How does docker run differ from running a command from a shell within the container

I’m having a problem where I get permission denied when attempting to run logstash within the container and accessing configurations provided via a host volume. But if I explicitly run the command within a shell it works fine.

$ docker run -it --rm -v "$PWD/logstash/config":/etc/logstash/conf.d:Z logstash:latest logstash -f /etc/logstash/conf.d
The error reported is:
  Permission denied - /etc/logstash/conf.d/logstash.conf

$ docker run -it --rm -v "$PWD/logstash/config":/etc/logstash/conf.d:Z logstash:latest sh -c 'logstash -f /etc/logstash/conf.d'
Settings: Default pipeline workers: 4
Logstash startup completed

$ docker run -it --rm -v "$PWD/logstash/config":/etc/logstash/conf.d:Z logstash:latest ls -lZ /etc/logstash/conf.d
total 4
-rw-------. 1 1000 1000 system_u:object_r:svirt_sandbox_file_t:s0:c78,c159 125 Mar  9 17:57 logstash.conf

This tells me that there’s something different about the environment in the shell but I have no clue what would cause these permissions issues.

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  • 2 Solutions collect form web for “How does docker run differ from running a command from a shell within the container”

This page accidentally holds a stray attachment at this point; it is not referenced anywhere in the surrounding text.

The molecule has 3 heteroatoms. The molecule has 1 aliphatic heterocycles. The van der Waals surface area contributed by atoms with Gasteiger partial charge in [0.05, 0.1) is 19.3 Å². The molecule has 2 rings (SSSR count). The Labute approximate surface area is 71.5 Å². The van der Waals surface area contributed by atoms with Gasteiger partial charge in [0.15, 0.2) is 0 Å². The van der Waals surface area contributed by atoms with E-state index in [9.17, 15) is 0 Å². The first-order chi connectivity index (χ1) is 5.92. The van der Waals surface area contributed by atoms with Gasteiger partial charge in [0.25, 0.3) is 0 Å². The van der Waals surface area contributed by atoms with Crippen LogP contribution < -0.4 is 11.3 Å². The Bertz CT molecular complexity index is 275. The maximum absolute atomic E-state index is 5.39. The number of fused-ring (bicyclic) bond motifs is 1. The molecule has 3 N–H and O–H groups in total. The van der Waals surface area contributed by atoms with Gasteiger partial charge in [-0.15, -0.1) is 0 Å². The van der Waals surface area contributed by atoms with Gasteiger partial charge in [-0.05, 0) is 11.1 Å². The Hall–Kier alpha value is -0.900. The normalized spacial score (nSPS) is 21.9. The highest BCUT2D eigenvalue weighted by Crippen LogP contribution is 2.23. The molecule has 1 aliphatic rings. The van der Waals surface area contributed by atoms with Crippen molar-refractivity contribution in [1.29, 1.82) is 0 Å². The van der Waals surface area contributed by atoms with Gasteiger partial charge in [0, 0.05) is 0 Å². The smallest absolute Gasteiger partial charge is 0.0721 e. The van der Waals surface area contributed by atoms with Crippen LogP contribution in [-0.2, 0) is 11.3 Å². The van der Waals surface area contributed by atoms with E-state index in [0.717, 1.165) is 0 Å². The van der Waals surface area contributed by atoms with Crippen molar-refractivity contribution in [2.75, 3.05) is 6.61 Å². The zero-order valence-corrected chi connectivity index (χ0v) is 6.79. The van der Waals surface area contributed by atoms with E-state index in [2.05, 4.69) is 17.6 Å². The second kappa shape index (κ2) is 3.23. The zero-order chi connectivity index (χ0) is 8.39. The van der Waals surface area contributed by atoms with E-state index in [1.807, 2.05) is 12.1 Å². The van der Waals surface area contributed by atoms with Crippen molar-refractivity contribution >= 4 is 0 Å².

As a first clue, I see in the logstash Dockerfile that its ENTRYPOINT is

    # Run as user "logstash" if the command is "logstash"
    if [ "$1" = 'logstash' ]; then
        set -- gosu logstash "$@"

    That would explain the difference between logstash and sh -c 'logstash...': the first parameter is no longer logstash.

    So you need to make sure $PWD/logstash/config is, once mounted, accessible to user ‘logstash‘.

    The OP Mark Caudill adds in the comments:

    1. adding :Z modifier to the -v parameter sets the correct SELinux labels on the files and directories
    2. logstash is running as root
    3. chcon -R system_u:object_r:svirt_sandbox_file_t:s0 ./ on each directory being mounted as a host volume

    These points allow the logstash process to access the host volume.

    I don’t fully understand your questions but this should help …

    RUN runs the specified command inside a container at DOCKER BUILD time. ENTRYPOINT runs the specified command inside a container at DOCKER RUN time.

    When mounting a volume, the files inside the container that exist inside the image (at build time) will be overwritten. The files inside the container that were created at docker run time will be accessible in the mounted volume, and thus will be accessible both inside the container and from the host.

    You should either:

    1. Consider using ENTRYPOINT instead of RUN

    2. Use volumes-from if you only need to share files between containers

    Docker will be the best open platform for developers and sysadmins to build, ship, and run distributed applications.